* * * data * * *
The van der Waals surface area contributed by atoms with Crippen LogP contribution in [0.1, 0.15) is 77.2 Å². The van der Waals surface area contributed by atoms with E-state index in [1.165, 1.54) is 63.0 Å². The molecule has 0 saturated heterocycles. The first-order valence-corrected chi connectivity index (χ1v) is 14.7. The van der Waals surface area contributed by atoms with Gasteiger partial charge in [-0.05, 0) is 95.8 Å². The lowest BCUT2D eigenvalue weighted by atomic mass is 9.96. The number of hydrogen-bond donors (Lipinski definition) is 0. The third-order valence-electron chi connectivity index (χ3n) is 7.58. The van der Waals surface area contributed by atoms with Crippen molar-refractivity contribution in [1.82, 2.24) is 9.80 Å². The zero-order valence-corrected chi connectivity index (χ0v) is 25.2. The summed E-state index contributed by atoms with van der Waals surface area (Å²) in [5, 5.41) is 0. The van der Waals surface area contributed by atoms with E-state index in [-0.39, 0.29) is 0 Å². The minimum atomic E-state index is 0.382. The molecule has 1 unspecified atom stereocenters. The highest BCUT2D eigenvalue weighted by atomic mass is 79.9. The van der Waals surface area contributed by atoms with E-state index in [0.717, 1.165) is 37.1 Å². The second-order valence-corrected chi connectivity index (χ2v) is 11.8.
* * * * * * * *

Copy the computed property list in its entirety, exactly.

The van der Waals surface area contributed by atoms with Crippen LogP contribution in [0.1, 0.15) is 77.2 Å². The van der Waals surface area contributed by atoms with E-state index in [1.165, 1.54) is 63.0 Å². The molecule has 0 saturated heterocycles. The first-order valence-corrected chi connectivity index (χ1v) is 14.7. The van der Waals surface area contributed by atoms with Gasteiger partial charge in [-0.05, 0) is 95.8 Å². The lowest BCUT2D eigenvalue weighted by atomic mass is 9.96. The number of hydrogen-bond donors (Lipinski definition) is 0. The third-order valence-electron chi connectivity index (χ3n) is 7.58. The van der Waals surface area contributed by atoms with Crippen molar-refractivity contribution in [1.82, 2.24) is 9.80 Å². The zero-order valence-corrected chi connectivity index (χ0v) is 25.2. The summed E-state index contributed by atoms with van der Waals surface area (Å²) in [5, 5.41) is 0. The van der Waals surface area contributed by atoms with E-state index in [-0.39, 0.29) is 0 Å². The minimum atomic E-state index is 0.382. The molecule has 1 unspecified atom stereocenters. The highest BCUT2D eigenvalue weighted by atomic mass is 79.9. The van der Waals surface area contributed by atoms with E-state index in [0.717, 1.165) is 37.1 Å². The second-order valence-corrected chi connectivity index (χ2v) is 11.8.